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CoverScales of Revolt: Within and Beyond the Arab Spring was an exploratory essay that I wrote for the volume FREE: Architecture on the Loose edited by E. Sean Bailey and Erandi de Silva. The essay I wrote attempted to link the Arab uprisings (or Arab Spring, I prefer uprisings) to contemporary academic debates on geographical scale.

The essay focuses on the self-immolation of Muhammed Bouazizi that sparked the Arab uprisings and – given that the Arab uprisings influence on movements such as Occupy Wall Street – global revolt and how this event can be framed as a productive entry point to think about issues of geographical scale. Specifically, the idea that there is a nested hierarchy of scale that goes from the body, to the nation and the finally to the global (like a Russian doll) is problematic when confronted by an event like Bouazizi’s protest suicide. Simply, how could a self-immolation that occurred at the scale of the body produce such a scale of revolt? But this question led to a more complicated one of how the body is not an isolated unit and it is what happens between bodies that can be most important. Can scale cope with the in-betweeness of social life? I don’t think it is a question I fully answered, and this may be my own limits, but it could also be due to the limits of geographical scale. Can we really foreground conclusions over what is big and what is small?

Scale is a critical concept in the architectural profession and one that some have started to think about seriously. Rem Koolhaas of course published S,M,L, XL and has an intelligent approach to questions of scale.

In addition to my essay, FREE contains a great collection of essays and interviews, here is the blurb:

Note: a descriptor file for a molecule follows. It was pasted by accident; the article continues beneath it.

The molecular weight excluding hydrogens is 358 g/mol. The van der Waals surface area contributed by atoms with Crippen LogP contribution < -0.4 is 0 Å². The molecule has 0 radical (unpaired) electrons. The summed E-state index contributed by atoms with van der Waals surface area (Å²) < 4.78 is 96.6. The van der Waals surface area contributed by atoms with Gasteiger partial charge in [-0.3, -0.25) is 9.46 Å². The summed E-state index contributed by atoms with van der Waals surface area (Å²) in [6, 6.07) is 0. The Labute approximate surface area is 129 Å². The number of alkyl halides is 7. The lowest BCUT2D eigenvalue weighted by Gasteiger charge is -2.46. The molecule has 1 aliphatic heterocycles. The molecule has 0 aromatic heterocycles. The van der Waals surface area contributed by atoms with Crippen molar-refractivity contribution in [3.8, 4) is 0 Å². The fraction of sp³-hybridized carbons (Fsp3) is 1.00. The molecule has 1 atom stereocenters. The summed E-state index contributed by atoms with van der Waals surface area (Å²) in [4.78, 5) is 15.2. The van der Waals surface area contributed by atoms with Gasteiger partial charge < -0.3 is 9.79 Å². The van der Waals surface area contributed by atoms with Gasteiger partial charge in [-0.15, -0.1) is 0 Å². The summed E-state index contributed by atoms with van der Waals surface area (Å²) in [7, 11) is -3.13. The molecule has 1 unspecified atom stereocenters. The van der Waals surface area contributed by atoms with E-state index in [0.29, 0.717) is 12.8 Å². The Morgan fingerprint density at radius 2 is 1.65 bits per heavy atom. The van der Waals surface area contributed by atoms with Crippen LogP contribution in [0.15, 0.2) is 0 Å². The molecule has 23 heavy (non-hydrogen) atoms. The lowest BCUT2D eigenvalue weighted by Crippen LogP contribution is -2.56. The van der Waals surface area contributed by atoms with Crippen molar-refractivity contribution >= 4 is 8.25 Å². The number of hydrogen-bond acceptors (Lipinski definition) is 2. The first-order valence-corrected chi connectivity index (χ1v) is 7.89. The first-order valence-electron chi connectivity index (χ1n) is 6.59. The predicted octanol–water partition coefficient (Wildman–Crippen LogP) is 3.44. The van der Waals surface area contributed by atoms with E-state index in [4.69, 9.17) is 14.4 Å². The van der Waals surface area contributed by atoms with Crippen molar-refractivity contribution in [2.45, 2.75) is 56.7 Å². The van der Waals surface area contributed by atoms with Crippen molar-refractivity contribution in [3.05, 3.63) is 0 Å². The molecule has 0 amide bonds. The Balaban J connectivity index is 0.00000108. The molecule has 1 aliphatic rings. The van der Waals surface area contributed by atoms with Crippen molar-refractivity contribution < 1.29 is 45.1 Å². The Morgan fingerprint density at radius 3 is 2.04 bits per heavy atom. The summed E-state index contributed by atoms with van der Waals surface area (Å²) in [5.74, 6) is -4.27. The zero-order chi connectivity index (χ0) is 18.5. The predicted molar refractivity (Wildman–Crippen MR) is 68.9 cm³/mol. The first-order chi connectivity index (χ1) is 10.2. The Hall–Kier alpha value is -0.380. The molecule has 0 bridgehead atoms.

Introducing ‘FREE’

There is implicit conflict in the word ‘free’. While culturally we celebrate the infinite opportunities afforded by the ‘freedom to’, the term also alludes to emancipation, a break from a captive state, or a ‘freedom from’. ‘Free’ is, at its core, an architectural concept. Architecture is a discipline directly engaged with shaping enclosure, of erecting and toppling barriers or—more explicitly—of extending and limiting ‘freedoms’.

Spatial interventions have reorganized much of the material and immaterial world. These actions are evident in the revolutionary public protests of the Arab Spring, the rehabilitation and adoption of land in Detroit and the invention and immanence of digital space. These types of reconfigurations offer a means of breaking with the past to establish new paradigms of operation and actualization. On the other hand, a lack of intervention can also prove to be equally liberating by allowing existing conditions to flourish, whether in nature or an alternate wilderness.

The book has recently received a great review by Domus:

“Free? What do you mean I’m free? I don’t feel free; if anything I feel the opposite.” This condition, what we could call the ‘abyss of freedom’ [1] is responded to in a variety of ways. Authors such as Bernd Upmeyer, Deen Sharp and Corbin Keech individually approach this as a task of making order out of chaos, largely by way of diagnosis and prescription of a well-reasoned theoretical framework.

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